Some excellent commentary from Josh Marshall about today’s hearings into the firing of US Attorneys by the Bush people at the Department of Justice:
Let’s be clear. The DOJ needn’t establish a lengthy or any paper trail to justify firing a US Attorney. Maybe they didn’t like the way she prosecuted gun crimes. Or maybe her bosses at Main Justice just didn’t like how she went about her job. Maybe they just plain didn’t like her. That’s fine. And while it would be irregular to fire a US Attorney in the middle of a president’s term for no evident wrongdoing, it would not in itself be improper. None of the USAs, as they’re called, are irreplaceable. And they do serve at the president’s pleasure.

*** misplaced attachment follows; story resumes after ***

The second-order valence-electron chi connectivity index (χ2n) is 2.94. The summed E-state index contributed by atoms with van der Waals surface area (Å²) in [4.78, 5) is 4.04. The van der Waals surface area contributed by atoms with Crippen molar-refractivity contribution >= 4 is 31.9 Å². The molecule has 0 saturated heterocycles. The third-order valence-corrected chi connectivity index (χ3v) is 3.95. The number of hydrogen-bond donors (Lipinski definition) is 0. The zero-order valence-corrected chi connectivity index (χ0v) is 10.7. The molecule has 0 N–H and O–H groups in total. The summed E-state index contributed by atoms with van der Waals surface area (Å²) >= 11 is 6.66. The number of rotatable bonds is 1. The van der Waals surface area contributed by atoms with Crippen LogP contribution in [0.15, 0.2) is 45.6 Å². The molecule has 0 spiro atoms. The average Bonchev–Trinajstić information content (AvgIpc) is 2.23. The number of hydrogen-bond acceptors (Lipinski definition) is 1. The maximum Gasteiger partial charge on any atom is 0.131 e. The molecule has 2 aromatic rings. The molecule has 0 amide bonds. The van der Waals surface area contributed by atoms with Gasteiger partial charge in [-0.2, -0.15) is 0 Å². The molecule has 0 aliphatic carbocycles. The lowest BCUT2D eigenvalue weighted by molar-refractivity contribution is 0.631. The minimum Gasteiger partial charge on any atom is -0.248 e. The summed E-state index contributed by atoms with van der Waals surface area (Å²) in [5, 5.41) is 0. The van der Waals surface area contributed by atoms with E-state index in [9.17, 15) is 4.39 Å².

The issue here is different. There is a clear and growing body of evidence that at least three of these firees were canned for not allowing politics to dictate their prosecution of political corruption cases. Or, to put it more bluntly, for not indicting enough Democrats or indicting too many Republicans. Which is to say they were fired for not perverting justice.
In the face of that evidence the administration has come up with a series of changing and often contradicatory alternative explanations, which range from the frivolous to the ridiculous.
The administration isn’t at war with the fired attorneys or Congress. They’re at war with the obvious.